One of the things that I got up over the weekend was assisting one of our volunteers in carrying out the Tower tours. These run Thursday and Sundays over September and October as well as February to May.
You may be wondering why there is a three month gap in the summer – from June to August – this is because we have brown long-eared bats that use the attics in the tower to roost and raise their young. Only the females and their teenage babies will roost here, whilst the 1 male in the colony will roost elsewhere. With around 20 females in the colony, each one has a single baby. So you can imagine it is quite busy up there!
Today was the first chance that I got to up the water tower since I started here, nearly 3 months ago (time just flies by!) and I would definitely recommend a visit. As you can tell by its name, the water tower, it was used to filter all of the water that the Beales’, and their servants, used, from washing to drinking. It is a rather complex system using vast tanks hidden underneath the ground to collect rain water, which is then pumped up to the water tower using slate tanks and lead lined pipes (surprisingly all of the Beales lived to ripe old ages!) .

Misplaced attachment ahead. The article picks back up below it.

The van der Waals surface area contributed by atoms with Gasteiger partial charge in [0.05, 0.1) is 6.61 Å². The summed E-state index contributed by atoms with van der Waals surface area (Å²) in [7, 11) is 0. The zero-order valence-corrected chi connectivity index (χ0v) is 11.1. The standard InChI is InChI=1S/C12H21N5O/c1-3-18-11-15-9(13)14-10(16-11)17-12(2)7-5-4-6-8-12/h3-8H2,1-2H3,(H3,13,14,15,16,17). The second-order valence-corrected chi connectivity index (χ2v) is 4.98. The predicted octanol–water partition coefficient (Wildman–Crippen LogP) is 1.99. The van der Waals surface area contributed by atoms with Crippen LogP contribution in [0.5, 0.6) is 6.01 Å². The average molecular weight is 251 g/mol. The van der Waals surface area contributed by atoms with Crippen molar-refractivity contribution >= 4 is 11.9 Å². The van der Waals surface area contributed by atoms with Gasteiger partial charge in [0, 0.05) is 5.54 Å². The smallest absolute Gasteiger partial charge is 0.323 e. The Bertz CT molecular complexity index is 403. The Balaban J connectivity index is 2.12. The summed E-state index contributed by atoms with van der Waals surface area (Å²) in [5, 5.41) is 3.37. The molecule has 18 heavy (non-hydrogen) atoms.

At the top is a viewing platform, that has beautiful views of the surrounding countryside and the Weir Wood reservoir. It also shows how much land that the Beales owned and most of the 12 acres of gardens. As well as being used as a viewing platform, Maggie and Helen (the 2 unwed daughters) used to sleep up there on hot nights under the stars.